Place, publisher, year, edition, pages
2009. Vol. 44, no 1, 1-7 p.
Keyword [en]
prevalence, social phobia, adolescents, gender
National Category
Medical and Health Sciences
URN: urn:nbn:se:liu:diva-18017DOI: 10.1007/s00127-008-0400-7OAI: diva2:214252
Available from: 2009-05-04 Created: 2009-05-04 Last updated: 2014-11-28
In thesis
1. Social Anxiety Disorder in Swedish Adolescents: Prevalence, Victimization & Development
Open this publication in new window or tab >>Social Anxiety Disorder in Swedish Adolescents: Prevalence, Victimization & Development
2010 (English)Doctoral thesis, comprehensive summary (Other academic)
Abstract [en]

Human beings are social creatures. Accordingly, fear of social situations can be severely disabling. Social anxiety disorder (SAD) is characterized by excessive fear of negative evaluation in social or performance situations. SAD has an early onset and often goes undetected an untreated. Descriptive studies on non‐clinical samples are required in order to find ways to prevent SAD and associated consequences. This thesis aimed at examining epidemiological variables of SAD in adolescence which is the critical period for onset of SAD. More exactly, issues of detection and prevalence, victimization and developmental course were addressed.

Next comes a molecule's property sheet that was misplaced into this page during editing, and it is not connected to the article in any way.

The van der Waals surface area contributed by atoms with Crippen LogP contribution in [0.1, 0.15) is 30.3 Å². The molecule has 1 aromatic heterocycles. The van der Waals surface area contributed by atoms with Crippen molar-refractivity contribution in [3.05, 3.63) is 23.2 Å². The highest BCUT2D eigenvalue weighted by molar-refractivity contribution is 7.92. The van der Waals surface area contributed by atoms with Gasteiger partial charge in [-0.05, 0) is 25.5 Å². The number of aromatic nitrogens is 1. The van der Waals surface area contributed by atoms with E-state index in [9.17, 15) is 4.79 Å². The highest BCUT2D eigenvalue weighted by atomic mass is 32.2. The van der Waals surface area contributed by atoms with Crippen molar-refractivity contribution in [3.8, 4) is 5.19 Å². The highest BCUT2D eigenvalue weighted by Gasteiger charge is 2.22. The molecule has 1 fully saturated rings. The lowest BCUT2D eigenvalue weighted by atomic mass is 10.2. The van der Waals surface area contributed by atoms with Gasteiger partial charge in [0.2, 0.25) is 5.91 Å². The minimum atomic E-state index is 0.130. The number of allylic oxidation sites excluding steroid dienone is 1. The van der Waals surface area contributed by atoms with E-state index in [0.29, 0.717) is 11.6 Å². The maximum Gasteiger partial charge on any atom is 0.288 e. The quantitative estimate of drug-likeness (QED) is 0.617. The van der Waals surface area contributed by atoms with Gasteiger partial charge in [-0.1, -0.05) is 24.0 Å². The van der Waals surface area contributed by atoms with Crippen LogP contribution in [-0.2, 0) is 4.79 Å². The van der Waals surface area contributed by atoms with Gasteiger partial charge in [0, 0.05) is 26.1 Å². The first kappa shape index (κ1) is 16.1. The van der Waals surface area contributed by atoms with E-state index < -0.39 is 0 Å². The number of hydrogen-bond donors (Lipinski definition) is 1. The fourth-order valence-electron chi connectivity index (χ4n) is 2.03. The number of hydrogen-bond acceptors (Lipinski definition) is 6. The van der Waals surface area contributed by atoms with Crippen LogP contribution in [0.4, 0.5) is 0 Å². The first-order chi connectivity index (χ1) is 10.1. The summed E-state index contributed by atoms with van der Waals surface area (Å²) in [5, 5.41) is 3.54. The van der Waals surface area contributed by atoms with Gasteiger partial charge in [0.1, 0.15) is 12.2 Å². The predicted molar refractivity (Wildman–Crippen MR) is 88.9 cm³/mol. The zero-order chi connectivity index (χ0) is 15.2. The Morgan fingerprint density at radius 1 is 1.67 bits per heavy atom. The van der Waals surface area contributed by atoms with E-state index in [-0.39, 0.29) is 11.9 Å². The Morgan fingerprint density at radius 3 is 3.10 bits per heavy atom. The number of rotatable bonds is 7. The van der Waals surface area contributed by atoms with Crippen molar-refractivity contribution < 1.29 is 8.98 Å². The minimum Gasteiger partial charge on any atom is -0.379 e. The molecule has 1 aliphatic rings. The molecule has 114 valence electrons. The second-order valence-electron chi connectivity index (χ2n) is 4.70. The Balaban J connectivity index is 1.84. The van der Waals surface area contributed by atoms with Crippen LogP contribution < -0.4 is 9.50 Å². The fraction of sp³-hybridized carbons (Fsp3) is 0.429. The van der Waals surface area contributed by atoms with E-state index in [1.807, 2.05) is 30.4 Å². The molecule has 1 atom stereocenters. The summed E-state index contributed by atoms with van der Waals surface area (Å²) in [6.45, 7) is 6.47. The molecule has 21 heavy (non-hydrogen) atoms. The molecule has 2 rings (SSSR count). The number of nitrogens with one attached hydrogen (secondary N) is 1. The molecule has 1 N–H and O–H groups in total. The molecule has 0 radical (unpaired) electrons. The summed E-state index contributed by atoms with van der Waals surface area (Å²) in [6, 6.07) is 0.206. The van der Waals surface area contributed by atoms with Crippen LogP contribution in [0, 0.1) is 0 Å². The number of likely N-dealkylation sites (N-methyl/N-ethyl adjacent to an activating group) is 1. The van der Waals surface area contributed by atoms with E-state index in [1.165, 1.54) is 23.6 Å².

Data was collected in four different community samples, using cross‐sectional and longitudinal designs. In the first study (n=169), psychometric evaluation of a screening questionnaire for use with adolescents was conducted. The second study (n=2128) investigated prevalence of SAD in students in grade 6‐8 (age 12‐14 years). In the third study (n=3211), the association between SAD and victimization in high‐school students (aged 17) was investigated. Finally, in the fourth study (n=350), longitudinal associations between social anxiety and depressive symptoms were investigated, with 4 waves of data from grade 7 to grade 11.